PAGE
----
The problem of antibiotic resistance is an emerging public health threat. Many bacteria are resistant to not just one antibiotic, but many different antibiotics. In fact, some bacteria are resistant to all currently available antibiotics. One of the primary causes of resistance in bacteria are multiprotein complexes known as efflux pumps. When an antibiotic enters a bacterial cell, the efflux pump kicks it back out preventing the antibiotic from fulfilling its function of killing bacteria and healing the infection. At CMB in collaboration with JC Gumbart at Georgia Tech, Helen Zgurskaya at Oklahoma University, and John Walker at St. Louis University School of Medicine, we are using three-dimensional models of each component and the full complex of the efflux pump in Escherichia coli to discover new small molecules that can inhibit the pump, design new molecules from discovered scaffolds, and gain an atomistic understanding of the assembly and transport mechanism.
Histone deacetylase 4 (HDAC4) is a member of the histone deacetylase family of enzymes and is believed to function as a scaffold for the recruitment of other multiprotein complexes like Nuclear receptor co-repressor (NCoR). However, it has been reported that HDAC4 is overexpressed in esophageal squamous cell carcinoma (ESCC) and prostate cancer cells. All the known HDAC4 inhibitors till date are non-selective binders and cause toxicity. Hence to effectively prevent HDAC4 activity in cancer growth, there is a need to identify selective inhibitors. In our study, we have used a novel strategy to inhibit HDAC4 by targeting the interface of HDAC4-NCoR instead of the catalytic pocket. Targeting a protein-protein interface (PPI) has been challenging because in most cases, they lack cavities for small molecules to bind or are intrinsically disordered. However, using molecular dynamics (MD) simulations, We have identified novel cavities at the PPI which were not evident in the crystal structures. To find potential inhibitors, we have performed a high-throughput virtual screening of small molecules to target these new pockets.
Infective Endocarditis (IE). IE is a life-threatening cardiovascular infection associated with significant morbidity and mortality. We are working on
Normal KRAS proteins have a vital role in cell division, differentiation and in tissue signaling. However, dysfunctional KRAS proteins can lead to the development of malignant tumors like colorectal and lung cancers. Despite its role in cancer development, there is no effective drug against KRAS at present. Hence, there is a need to perform a high-throughput study to identify novel KRAS inhibitors. On this project, The work is done by Rupesh Agarwal, Wade Seifert and Dr. Micholas D. Smith. We want to identify novel scaffolds of small molecules which bind to allosteric sites of KRAS rather than at native substrate binding site. Our plan is to perform a high-thoughput virtual screening of 16 million small molecules present in the ZINC database on an ensemble of KRAS structures obtained from MD simulations and use this to identify a common pharmacophore or scaffold between the hits.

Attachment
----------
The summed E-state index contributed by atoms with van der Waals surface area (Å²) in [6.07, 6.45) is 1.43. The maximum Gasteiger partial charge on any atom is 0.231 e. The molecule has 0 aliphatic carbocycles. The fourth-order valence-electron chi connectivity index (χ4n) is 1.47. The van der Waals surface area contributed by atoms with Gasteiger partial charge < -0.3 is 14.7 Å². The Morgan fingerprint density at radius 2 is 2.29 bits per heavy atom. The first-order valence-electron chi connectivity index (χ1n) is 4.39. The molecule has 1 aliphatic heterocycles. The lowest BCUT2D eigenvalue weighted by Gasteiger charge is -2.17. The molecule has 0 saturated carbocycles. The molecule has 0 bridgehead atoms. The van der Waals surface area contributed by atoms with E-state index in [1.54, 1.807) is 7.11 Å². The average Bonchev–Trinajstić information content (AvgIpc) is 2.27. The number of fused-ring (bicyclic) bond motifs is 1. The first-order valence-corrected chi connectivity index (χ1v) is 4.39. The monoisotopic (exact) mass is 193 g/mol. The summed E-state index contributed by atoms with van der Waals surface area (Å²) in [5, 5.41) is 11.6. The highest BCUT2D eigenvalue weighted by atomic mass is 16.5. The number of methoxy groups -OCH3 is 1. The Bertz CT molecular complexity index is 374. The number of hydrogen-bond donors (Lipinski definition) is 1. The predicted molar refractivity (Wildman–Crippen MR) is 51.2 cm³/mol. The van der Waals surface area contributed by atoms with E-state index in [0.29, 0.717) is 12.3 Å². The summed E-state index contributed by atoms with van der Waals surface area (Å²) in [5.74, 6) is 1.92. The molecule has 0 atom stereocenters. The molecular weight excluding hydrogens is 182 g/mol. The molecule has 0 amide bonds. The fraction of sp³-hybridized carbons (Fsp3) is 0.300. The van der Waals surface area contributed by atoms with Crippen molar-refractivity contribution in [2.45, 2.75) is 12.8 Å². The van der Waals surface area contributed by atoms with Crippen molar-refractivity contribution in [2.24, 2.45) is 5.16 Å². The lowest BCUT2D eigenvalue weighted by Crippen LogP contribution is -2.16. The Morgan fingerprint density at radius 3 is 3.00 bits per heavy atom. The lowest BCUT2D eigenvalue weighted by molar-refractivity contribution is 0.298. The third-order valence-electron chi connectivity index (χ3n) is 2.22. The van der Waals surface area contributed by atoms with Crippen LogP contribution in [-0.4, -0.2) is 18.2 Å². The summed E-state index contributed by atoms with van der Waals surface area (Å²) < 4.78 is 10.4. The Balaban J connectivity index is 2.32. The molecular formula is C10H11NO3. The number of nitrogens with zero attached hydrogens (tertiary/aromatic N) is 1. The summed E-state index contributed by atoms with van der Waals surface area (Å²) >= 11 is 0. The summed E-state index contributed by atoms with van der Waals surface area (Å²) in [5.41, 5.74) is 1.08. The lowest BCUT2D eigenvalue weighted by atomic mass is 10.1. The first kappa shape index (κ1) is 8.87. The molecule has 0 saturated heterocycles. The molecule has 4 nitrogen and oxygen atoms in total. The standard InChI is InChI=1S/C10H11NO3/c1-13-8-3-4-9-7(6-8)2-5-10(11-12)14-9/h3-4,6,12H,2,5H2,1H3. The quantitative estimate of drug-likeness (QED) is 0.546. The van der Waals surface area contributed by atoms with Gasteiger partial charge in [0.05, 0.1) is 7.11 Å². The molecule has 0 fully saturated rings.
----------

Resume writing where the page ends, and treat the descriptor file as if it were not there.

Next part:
Patients with excess fibroblast growth factor-23 (FGF-23) in their circulation have metabolic deficiencies that contribute to chronic kidney disease and the bone-softening disorder rickets. We used computationally based screening (ensemble docking and virtual high-throughput screening) to identify a compound predicted to bind the FGF-23. When tested experimentally, the compound was selective for FGF-23 compared to other FGF family ligands and prevented FGF signaling in cultured kidney cells.
Z. Xiao, D. Riccardi, H. A. Velazquez, A. L. Chin, C. R. Yates, J. D. Carrick, J. C. Smith, J. Baudry, and L. D. Quarles. A Computationally Identified Compound Antagonizes Excess FGF-23 Signaling in Renal Tubules and a Mouse Model of Hypophosphatemia. Sci. Signal. 2016, 9(455), ra113.
Developing a quantitative understanding of the structure, function, and dynamics of protein-protein, protein-ligand, and protein-nucleic acid interactions, and how such interactions modulate protein function, is at the heart of a molecular-level understanding of disease and how to target mutant or otherwise pathogenic proteins with drugs that have a low side-effect profile. Towards this end, computational strategies to predict high-specificity binding of drug ligands to proteins and strategies to simulate how the binding of such ligands modulates protein function are being developed, with a specific focus on targeted cancer therapy as a replacement for chemotherapy. Specifically, machine learning methods using a range of physicochemical features will be applied to the development of highly accurate scoring functions for prediction of drug ligand binding sites. After this stage, advanced sampling methods such as the Markov state model and features calculated therefrom, such as mutual information among protein residues, or direct observation of a modulatory effect, will be used to assess allostery, that is, the ability of a binding event at one site to modulate the active site function. Targeting allosteric sites holds the promise of greater specificity and a lower side effect profile compared with the standard approach of targeted cancer therapy involving inhibition of the active site.